What’s Driving This Mobile Learning Market?

Catalysts vary from region to region, and country to country–and each regional report delves into those–but five catalysts are continually: strong consumer demand, new direct carrier billing agreements, large-scale tablet adoption, personal learning devices, and the explosion of Mobile Learning value added services (VAS).MobileLearning_WorldwideCatalysts

The free Executive Summary of the 2012-2017 Worldwide Market for Mobile Learning  premium report goes into detail on these catalysts, and you can download that document and the seven regional Abstracts from Ambient Insight’s Market Research page on our website.

 

 

 

 

 

 

EdNET-working the Crowd

About 500 education industry professionals—suppliers, administrators, and practitioners, plus Ambient Insight—came to Denver at the end of September for the 25th annual EdNET conference.

Nelson Heller, creator of EdNET conference

Nelson Heller, creator of EdNET

That in itself was a cause for celebration, as the networking conference that Nelson Heller (2009 inductee into the Association of American Publishers’ Hall of Fame and currently president of The HellerResults Group) started in 1988 is still going strong.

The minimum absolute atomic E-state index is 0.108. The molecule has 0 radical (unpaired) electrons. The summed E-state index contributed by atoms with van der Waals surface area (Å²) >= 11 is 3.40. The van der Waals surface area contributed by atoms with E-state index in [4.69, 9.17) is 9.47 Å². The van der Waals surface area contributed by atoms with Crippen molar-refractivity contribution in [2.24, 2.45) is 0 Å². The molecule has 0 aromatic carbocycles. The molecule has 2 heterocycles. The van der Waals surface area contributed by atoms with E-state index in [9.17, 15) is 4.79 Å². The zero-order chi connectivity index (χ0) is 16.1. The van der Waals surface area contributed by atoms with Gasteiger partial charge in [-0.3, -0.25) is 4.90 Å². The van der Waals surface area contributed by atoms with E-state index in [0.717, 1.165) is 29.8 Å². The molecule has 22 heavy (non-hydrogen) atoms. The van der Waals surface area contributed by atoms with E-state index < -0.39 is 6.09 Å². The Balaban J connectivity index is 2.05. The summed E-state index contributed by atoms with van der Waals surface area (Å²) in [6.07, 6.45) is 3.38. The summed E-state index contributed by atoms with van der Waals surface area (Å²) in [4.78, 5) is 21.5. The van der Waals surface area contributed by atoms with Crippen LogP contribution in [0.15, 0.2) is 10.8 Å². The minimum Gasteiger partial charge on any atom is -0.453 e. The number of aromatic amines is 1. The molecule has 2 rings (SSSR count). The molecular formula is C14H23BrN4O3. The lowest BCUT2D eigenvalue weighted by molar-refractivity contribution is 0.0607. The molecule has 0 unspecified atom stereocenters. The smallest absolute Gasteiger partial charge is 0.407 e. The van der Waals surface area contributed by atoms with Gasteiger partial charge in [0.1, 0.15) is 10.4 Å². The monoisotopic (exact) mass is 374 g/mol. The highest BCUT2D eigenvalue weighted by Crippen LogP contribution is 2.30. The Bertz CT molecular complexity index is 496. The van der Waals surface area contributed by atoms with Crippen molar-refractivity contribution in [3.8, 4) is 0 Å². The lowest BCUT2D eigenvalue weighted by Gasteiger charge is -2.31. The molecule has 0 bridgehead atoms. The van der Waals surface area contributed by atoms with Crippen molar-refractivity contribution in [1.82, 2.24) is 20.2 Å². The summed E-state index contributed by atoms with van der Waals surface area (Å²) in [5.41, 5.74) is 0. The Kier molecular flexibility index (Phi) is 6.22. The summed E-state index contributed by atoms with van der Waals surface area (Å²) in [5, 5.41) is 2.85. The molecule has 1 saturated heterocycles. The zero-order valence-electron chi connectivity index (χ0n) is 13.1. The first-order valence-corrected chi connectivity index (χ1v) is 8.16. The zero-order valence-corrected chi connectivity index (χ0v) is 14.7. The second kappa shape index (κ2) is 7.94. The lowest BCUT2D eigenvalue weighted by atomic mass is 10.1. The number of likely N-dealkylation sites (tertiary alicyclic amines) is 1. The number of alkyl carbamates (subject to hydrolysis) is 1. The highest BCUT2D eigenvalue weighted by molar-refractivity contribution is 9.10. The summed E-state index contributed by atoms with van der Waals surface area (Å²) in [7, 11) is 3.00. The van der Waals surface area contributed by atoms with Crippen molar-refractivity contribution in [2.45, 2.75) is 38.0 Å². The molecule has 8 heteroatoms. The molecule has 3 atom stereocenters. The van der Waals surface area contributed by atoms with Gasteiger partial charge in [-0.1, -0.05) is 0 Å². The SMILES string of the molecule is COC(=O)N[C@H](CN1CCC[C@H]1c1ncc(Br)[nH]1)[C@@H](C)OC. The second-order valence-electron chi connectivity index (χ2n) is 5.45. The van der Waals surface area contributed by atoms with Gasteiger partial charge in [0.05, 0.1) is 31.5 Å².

Conversations and presentations ranged from new ways to use data to traditional and new approaches to funding. One theme that came up at EdNET this year was one that Ambient Insight has seen across the planet and that was the need for suppliers to think about teaching the teachers how to implement and incorporate a new learning technology product. “Teachers are busy… (A product) needs to be a simple as an ATM machine” because teachers don’t have the time to figure out how to implement or incorporate a learning product, according to Harold Levy’s point of view as an investment firm executive.

EdNET 2013 "Staying Nimble in an Evolving Market"

Harold Levy, former New York City Schools Chancellor and now Managing Director at Palm Ventures, and Clement Erbmann, Managing Director of First Analysis and formerly with Goldman Sachs and Morgan Stanley, participated in the Private Equity panel chaired by Ambient Insight’s chief research officer Sam S. Adkins.

Sam Adkins, Ambient Insight's chief research officer

Sam Adkins, Ambient Insight’s chief research officer